The Environmental Protection Agency announced a partial ban Friday on a toxic chemical used to remove paint and varnish, angering groups that have advocated for a complete prohibition of a substance that’s been linked to dozens of deaths.
Once the rule takes effect later this year, consumers will no longer be able to buy paint removers containing the chemical methylene chloride. Anyone scanning the shelves of major retailers such as Lowe’s and Ace Hardware will discover that it’s probably already gone — many brands committed to phasing it out months ago.
But in a news briefing Friday, EPA Assistant Administrator for Chemical Safety Alexandra Dunn said the chemical will still be available for commercial uses. The agency is considering creating a “federally enforceable training program” for workers who use products containing methylene chloride.
“This chemical has been used in the workplace for some time,” Dunn said. “Yes, there have been fatalities, and we are very concerned about those. But that is why today we are looking at receiving input in 60 days about whether it’s possible to have a training program, federally proscribed, that would manage the use of this product in a commercial setting.”
Dunn left open the possibility that the chemical may be disallowed in the future, if the risks can’t be managed.
The agency’s announcement is another step in the Trump administration’s effort to roll back or significantly weaken Obama-era environmental and public health initiatives.
In the final days of the Obama administration, agency officials determined that methylene chloride and a similar solvent known as NMP represented “unreasonable risks” to the public’s health. They proposed an across-the-board ban on both of them for use as paint strippers. But under Trump, the EPA chose not to go forward with that prohibition.
The EPA’s announcement Friday drew sharp criticism from environmental and public health groups, as well as family members of victims who died of exposure to the chemical. These groups had advocated for protections for both consumers and commercial users.
“We will not allow this administration to once again attack our community, because that is what this rule does. It leaves workers blatantly exposed to deadly chemicals,” Hector Sanchez Barba, executive director of the Labor Council for Latin American Advancement, said in a statement.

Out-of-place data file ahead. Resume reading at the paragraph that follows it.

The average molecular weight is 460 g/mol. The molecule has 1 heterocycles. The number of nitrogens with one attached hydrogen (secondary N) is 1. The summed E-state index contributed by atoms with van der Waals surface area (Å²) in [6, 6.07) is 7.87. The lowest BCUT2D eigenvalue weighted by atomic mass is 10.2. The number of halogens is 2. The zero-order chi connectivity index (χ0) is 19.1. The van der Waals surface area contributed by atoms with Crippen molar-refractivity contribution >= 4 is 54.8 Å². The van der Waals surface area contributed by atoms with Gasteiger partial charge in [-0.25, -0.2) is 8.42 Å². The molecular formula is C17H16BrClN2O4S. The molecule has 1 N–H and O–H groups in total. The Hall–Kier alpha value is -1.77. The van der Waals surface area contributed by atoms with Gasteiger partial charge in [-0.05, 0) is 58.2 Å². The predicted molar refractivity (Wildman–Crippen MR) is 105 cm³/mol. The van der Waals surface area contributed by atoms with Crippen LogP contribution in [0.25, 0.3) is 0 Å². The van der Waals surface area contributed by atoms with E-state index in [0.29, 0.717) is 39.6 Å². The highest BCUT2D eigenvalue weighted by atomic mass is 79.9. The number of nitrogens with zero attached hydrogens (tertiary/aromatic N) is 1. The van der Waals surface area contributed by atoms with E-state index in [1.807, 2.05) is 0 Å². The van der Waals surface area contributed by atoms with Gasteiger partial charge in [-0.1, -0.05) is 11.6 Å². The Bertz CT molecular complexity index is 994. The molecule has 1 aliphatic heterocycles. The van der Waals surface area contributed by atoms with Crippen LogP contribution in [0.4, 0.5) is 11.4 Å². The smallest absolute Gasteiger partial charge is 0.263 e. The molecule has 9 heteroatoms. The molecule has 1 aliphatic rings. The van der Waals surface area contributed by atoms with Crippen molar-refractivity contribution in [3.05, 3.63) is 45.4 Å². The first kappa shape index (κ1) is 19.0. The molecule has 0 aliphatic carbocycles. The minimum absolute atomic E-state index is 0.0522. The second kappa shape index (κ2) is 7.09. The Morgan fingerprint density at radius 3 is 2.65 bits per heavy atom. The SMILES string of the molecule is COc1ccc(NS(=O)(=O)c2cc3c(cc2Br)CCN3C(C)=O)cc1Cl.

“Latino and immigrant workers are overly represented in jobs that require exposure to deadly working conditions, including paint strippers,” he said. “Methylene chloride must be fully banned.”
According to the EPA’s own findings, exposure to methylene chloride fumes can quickly lead to dizziness and loss of consciousness.
Contractors and other commercial users account for many of the deaths linked to the chemical’s toxic fumes. According to the Occupational Safety and Health Administration, from 2000 to 2015, 17 workers died while using paint stripper products containing the chemical.
In 2015, a paint company based in Fullerton, Calif., agreed to pay nearly $1 million a to settle a lawsuit stemming from the death of an employee, Roberto Ramirez Magdariaga, who had been exposed to the chemical. Prosecutors said Magdariaga and another employee had been handling the paint stripper without the proper training or safety protocols. The other employee survived but sustained serious injuries.
Sen. Tom Udall (D-N.M.) issued a statement accusing the Trump administration of failing to follow the updated Toxic Substances Control Act that Congress passed in 2016.
“In that law, we explicitly authorized EPA’s work to ban methylene chloride-based paint strippers because of their dangerous effects on both workers and the public,” Udall said. “EPA’s action today is a watered-down protection that apparently values industry profits at the expense of public health and safety — particularly for the hardworking people who will still be risking their lives with exposure to these deadly products.”